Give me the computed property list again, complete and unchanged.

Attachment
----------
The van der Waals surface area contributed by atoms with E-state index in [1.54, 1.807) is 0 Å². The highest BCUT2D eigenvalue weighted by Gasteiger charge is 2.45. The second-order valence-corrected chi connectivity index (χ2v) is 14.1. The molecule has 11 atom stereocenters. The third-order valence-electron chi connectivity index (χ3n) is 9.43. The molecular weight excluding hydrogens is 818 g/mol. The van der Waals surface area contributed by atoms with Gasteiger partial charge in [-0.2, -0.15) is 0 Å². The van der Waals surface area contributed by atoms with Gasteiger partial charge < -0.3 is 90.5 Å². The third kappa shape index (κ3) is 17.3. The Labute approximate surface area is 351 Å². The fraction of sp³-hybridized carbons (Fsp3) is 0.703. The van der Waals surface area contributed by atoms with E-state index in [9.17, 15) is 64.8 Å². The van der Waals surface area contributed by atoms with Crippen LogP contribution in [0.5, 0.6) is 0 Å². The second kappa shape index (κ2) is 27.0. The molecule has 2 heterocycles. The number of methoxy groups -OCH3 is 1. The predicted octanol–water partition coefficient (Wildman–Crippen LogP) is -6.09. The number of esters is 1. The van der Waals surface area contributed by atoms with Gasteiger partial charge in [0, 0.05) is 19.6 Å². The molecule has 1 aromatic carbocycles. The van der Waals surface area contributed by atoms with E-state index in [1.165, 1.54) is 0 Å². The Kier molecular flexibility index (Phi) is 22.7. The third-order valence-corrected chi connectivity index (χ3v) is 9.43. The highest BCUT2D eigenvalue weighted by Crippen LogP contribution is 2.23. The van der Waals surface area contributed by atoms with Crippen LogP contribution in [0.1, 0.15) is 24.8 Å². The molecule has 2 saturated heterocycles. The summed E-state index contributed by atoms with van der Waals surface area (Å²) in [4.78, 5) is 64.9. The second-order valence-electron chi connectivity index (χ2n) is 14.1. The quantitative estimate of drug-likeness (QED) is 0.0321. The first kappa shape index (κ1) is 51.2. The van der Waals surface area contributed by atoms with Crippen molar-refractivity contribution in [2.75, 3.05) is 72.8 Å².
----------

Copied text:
The van der Waals surface area contributed by atoms with E-state index in [1.54, 1.807) is 0 Å². The highest BCUT2D eigenvalue weighted by Gasteiger charge is 2.45. The second-order valence-corrected chi connectivity index (χ2v) is 14.1. The molecule has 11 atom stereocenters. The third-order valence-electron chi connectivity index (χ3n) is 9.43. The molecular weight excluding hydrogens is 818 g/mol. The van der Waals surface area contributed by atoms with Gasteiger partial charge in [-0.2, -0.15) is 0 Å². The van der Waals surface area contributed by atoms with Gasteiger partial charge < -0.3 is 90.5 Å². The third kappa shape index (κ3) is 17.3. The Labute approximate surface area is 351 Å². The fraction of sp³-hybridized carbons (Fsp3) is 0.703. The van der Waals surface area contributed by atoms with E-state index in [9.17, 15) is 64.8 Å². The van der Waals surface area contributed by atoms with Crippen LogP contribution in [0.5, 0.6) is 0 Å². The second kappa shape index (κ2) is 27.0. The molecule has 2 heterocycles. The number of methoxy groups -OCH3 is 1. The predicted octanol–water partition coefficient (Wildman–Crippen LogP) is -6.09. The number of esters is 1. The van der Waals surface area contributed by atoms with Gasteiger partial charge in [0, 0.05) is 19.6 Å². The molecule has 1 aromatic carbocycles. The van der Waals surface area contributed by atoms with E-state index in [1.165, 1.54) is 0 Å². The Kier molecular flexibility index (Phi) is 22.7. The third-order valence-corrected chi connectivity index (χ3v) is 9.43. The highest BCUT2D eigenvalue weighted by Crippen LogP contribution is 2.23. The van der Waals surface area contributed by atoms with Crippen LogP contribution in [0.1, 0.15) is 24.8 Å². The molecule has 2 saturated heterocycles. The summed E-state index contributed by atoms with van der Waals surface area (Å²) in [4.78, 5) is 64.9. The second-order valence-electron chi connectivity index (χ2n) is 14.1. The quantitative estimate of drug-likeness (QED) is 0.0321. The first kappa shape index (κ1) is 51.2. The van der Waals surface area contributed by atoms with Crippen molar-refractivity contribution in [2.75, 3.05) is 72.8 Å².